Nikita Wozniak ‘20, Circulation Manager
On Oct. 24, it was reported that the Kincade Fire exceeded 21,000 acres in Sonoma County, California. The fire, swept by extreme winds, continues to rage and grow. The nearby community of Geyserville was forced to evacuate, and PG&E Company’s electrical equipment is at risk of severe damage. If said equipment becomes too damaged, it could add fuel to the fire and cause even more drastic problems.
Cal Fire, the California fire department, reported that the fire had reached 21,900 acres as of 7 a.m. on Friday Oct. 25, up from 16,000 acres 12 hours earlier. According to fire officials, 2,000 people remained under evacuation orders. As of Friday morning, Oct. 25, the fire was still only five percent contained.
As winds slowed down, PG&E filed a report with the Public Utilities Commission. A 230-kilovolt transmission tower malfunctioned near the ignition point. The utility added that a Cal Fire investigator found a broken jumper wire on the tower. Although Cal Fire said it did not know the cause of the fire, if it turns out to be PG&E’s fault, then the company would be forced to either go to court or shut down entirely.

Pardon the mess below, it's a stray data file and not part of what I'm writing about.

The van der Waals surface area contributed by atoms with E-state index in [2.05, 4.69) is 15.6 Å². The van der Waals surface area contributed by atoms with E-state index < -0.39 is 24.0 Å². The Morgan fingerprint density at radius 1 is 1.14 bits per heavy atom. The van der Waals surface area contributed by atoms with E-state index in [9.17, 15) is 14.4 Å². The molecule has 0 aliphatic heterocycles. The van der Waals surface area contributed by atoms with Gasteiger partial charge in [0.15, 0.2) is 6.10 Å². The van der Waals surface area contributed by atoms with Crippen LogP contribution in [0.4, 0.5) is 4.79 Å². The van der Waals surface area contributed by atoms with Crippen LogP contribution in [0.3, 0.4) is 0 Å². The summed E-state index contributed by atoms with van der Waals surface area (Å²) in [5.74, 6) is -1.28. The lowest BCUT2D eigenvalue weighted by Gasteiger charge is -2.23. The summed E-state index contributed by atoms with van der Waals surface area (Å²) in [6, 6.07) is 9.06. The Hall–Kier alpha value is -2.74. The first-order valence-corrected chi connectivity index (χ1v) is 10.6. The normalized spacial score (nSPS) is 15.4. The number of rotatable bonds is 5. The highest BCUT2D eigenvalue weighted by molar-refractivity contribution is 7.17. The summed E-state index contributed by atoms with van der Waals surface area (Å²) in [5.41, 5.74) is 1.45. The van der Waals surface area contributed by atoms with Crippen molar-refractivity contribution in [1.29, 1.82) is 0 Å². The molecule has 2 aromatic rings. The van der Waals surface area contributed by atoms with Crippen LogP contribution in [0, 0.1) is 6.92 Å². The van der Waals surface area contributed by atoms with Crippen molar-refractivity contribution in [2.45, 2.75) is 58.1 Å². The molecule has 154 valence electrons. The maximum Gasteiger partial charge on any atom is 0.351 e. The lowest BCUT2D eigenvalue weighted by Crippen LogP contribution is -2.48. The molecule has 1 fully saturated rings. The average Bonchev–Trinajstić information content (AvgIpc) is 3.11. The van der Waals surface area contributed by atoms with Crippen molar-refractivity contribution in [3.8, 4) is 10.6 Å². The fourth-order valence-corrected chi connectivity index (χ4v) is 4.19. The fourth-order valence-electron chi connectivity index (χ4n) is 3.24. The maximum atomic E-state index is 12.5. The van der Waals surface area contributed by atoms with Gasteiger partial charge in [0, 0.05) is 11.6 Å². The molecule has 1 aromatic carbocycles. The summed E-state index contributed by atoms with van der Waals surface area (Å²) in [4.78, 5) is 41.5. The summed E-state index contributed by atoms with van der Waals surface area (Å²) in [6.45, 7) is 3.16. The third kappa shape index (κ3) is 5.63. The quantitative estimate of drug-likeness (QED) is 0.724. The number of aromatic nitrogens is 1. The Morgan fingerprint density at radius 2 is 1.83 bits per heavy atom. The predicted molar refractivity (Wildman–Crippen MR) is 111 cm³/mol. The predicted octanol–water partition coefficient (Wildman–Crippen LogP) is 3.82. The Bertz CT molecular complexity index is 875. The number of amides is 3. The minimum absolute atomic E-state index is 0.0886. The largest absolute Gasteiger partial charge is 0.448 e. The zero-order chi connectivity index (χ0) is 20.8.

In November 2018, there was a fire at a local camp that killed 85 people and destroyed most of Paradise, California. A faulty transmission tower was blamed for the fire and sent PG&E spiraling into court, where it is struggling to fight off possible bankruptcy.
As of Nov. 5, 2019, the Kincade Fire had been active for 11 days, destroyed 434 homes and other buildings, and had spread over 77,758 acres. There have been only four confirmed fire personnel and civilian injuries, and a little over 78 percent of the fire has been contained. Senior Ashley Koth was asked how the fires impacted her and her family, and she replied, “I am really concerned about my family’s well being in California right now. I hope the best for everyone else that has been affected as well.”
In the midst of all this devastation, the American Red Cross is on the ground in California, hosting temporary emergency shelters and food sites across the state. If you wish to help or support, donations can be made to the American Red Cross Disaster Relief via http://www.redcross.org or by texting REDCROSS to 90999 to make a $10 donation.
Photo courtesy of Jane Tyska, Forbes